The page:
Step 6 stopped me cold. “Vaccination required”? With that phrase, tears sprang to my eyes, my safe group, my connection evaporated. Forgetting all my mediator training, I reacted via email to the registrar:
“I was shocked to read the requirement for the vaccine to attend. I’m not planning to get the vaccine. And since the vaccine — according to all data—is about self protection not the protection of others, do you know why the requirement? I feel this is wrong not an act of safety. And I really want to be there. I gave all the information required, then added:
“I hope there’s an expansion of this thinking about discrimination against us who do not share the same perspective on vaccine/pandemic.”
My reaction was forwarded to the convener and he responded:
“Brian: Because I think folks would feel more comfortable. At this point, that is the rule!”
Clearly, I did not feel more comfortable!
I had not yet seen his email, when this convener called me. I got the call while driving to a doctor’s appointment. It was hard to hear, I didn’t catch who it was at first, while closing my sun roof. Then, caught the subject and knew.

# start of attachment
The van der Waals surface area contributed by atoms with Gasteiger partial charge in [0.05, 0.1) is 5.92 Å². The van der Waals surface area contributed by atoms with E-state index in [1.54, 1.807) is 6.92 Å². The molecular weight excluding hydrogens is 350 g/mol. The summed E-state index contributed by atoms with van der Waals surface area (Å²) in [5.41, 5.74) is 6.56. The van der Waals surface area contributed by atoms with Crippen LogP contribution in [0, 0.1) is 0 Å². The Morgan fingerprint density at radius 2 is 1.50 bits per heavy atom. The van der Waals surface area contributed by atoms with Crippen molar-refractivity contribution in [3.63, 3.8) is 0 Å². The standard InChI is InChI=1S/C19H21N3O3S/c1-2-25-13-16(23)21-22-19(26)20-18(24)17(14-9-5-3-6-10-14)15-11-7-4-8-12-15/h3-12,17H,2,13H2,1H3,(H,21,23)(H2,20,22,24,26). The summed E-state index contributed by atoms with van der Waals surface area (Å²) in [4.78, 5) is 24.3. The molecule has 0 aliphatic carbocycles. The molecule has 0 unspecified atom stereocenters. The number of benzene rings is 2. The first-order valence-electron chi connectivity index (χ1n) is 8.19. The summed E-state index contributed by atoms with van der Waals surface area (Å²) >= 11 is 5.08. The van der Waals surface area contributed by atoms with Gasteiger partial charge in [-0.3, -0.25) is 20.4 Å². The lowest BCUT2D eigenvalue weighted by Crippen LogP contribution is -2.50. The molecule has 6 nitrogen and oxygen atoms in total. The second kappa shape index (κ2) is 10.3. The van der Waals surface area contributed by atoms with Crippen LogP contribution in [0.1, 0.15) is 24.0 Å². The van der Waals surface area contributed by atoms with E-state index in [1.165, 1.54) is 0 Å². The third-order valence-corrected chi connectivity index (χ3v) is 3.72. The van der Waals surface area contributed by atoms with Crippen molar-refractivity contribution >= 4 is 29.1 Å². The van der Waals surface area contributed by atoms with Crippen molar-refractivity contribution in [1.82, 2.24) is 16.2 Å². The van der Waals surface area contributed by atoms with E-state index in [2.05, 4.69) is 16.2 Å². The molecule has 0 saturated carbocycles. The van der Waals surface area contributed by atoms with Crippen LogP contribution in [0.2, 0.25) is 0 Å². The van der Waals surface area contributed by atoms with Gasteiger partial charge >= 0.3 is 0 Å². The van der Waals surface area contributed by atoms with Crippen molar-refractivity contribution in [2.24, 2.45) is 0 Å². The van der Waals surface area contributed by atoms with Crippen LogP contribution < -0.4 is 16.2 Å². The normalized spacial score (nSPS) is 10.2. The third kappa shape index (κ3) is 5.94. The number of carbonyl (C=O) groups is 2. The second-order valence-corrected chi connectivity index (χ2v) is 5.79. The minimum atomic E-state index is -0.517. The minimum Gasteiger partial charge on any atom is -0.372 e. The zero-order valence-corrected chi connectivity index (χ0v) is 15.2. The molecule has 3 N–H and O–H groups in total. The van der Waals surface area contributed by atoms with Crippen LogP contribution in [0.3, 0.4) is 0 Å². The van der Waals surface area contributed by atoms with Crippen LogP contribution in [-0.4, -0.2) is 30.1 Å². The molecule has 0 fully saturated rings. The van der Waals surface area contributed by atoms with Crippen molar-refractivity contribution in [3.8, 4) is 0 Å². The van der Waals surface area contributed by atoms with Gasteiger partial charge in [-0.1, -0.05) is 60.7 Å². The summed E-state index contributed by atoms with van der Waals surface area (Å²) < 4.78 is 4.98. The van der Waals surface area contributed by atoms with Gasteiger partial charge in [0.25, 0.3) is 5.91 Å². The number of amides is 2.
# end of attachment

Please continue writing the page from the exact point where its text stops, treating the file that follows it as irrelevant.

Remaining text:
When it is hard to hear, I speak louder to make certain the other party can hear me. I asked, “Can you tell me what you are believing about the vaccine hence the rule?” He responded with, “Now, I am not here to argue. You show me the science how unvaccinated and vaccinated can be together, safely, and I’ll consider it. Until then, this is the way it is. In November and December, I might change my mind if herd immunity is achieved.”
I must have sounded like I was arguing as I spoke to overcome road noise. I sought understanding. What was the belief? He reiterated the rule. I hung up dismayed. I sent two emails to begin to answer his request how those with and without the vaccine could safely gather, but received this response.